Grammaticality refers to whether something obeys the rules of grammar for English.

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“Support on the project” or “support with the project”

What would be the correct preposition to use? Thanks for your support on/with the project.
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2answers
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Is this sentence grammatical and punctuated correctly?

Does this sentence need to be broken up by a semi colon, conjuction, or a period? Is there a modifier error here as well? The peasants were the least free of all people, bound by tradition and ...
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6answers
6k views

Is it correct to say “What was your name?”?

Is it correct to say "What was your name?"? The reason I am asking this is, generally the name of the person will not change. One should say "What is your name?" ...
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4answers
4k views

“Late to the party” vs. “late for the party”

I've heard both versions, usually in similar contexts. Which one is correct or more correct — or more prevalent — in the USA? He: This deal ends at 7 p.m. She: Sucks, I am late to the party.
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2answers
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Is answering “Hope you had a good time!” with “I did!” correct?

If someone says to me, "Hope you had a good time!" could I then answer "I did!" and it be grammatical? My first language is French, and I’m wondering if responding that way works in English.
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4answers
215 views

Why do we ask “Who is she?” in the subjective form? [closed]

If "her" is objective and "she" is subjective, why do we say: 'Who is she?' instead of: 'Who is her?' apart from the latter sounding a bit strange? For instance: 'That car belongs to ...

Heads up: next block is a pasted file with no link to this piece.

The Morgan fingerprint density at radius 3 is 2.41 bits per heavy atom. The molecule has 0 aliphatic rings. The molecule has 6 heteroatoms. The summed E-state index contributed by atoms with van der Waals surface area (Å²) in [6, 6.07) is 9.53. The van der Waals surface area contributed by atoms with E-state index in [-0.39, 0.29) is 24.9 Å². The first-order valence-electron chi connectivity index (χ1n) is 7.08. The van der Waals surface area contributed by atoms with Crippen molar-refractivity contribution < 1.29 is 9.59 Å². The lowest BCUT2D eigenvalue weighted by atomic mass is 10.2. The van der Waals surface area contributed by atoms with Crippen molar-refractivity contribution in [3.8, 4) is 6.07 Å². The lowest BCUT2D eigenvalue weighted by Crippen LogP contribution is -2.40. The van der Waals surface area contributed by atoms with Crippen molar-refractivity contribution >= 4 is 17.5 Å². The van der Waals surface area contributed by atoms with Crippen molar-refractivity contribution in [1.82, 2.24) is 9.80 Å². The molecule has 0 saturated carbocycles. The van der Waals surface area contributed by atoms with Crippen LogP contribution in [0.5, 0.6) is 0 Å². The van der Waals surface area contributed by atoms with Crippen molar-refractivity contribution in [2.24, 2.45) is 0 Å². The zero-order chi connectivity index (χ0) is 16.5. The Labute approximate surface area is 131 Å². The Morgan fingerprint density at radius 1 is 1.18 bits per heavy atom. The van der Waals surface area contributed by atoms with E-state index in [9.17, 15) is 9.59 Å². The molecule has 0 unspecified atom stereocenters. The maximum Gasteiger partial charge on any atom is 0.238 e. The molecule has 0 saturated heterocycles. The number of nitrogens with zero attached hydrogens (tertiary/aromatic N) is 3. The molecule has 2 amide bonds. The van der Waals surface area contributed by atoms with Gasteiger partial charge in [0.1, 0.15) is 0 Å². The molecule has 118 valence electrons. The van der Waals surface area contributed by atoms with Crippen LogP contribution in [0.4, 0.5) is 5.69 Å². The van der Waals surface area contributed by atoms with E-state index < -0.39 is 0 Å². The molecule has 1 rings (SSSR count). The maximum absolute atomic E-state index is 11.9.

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3answers
443 views

Grammaticality of “What is there there?”

If someone says I am going to the market I may ask What is there at the market? If someone says I am going to the bookstore I may ask What is there at the bookstore? If someone ...
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1answer
899 views

“Our Today's Meeting” or “Our meeting that is scheduled for today” [closed]

Is it correct to say: We shall discuss it in our today's meeting. Or would it be more correct to say something longer like: We shall discuss it in our meeting that is scheduled for ...
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1answer
58 views

Is it correct to start a sentence with “Not either”? [closed]

Let´s suppose a group of people is having a conversation about what they are planning to do .. they are trying to decide between 2 options and after a while one of them says: Not either one is good ...
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2answers
113 views

“less” or “fewer” for countable and uncountable infinities [duplicate]

I feel like this is too grammatical for the math stack exchange, but I am sorry if it is too mathematical for this stack exchange. In math there are several different types of infinity, some of ...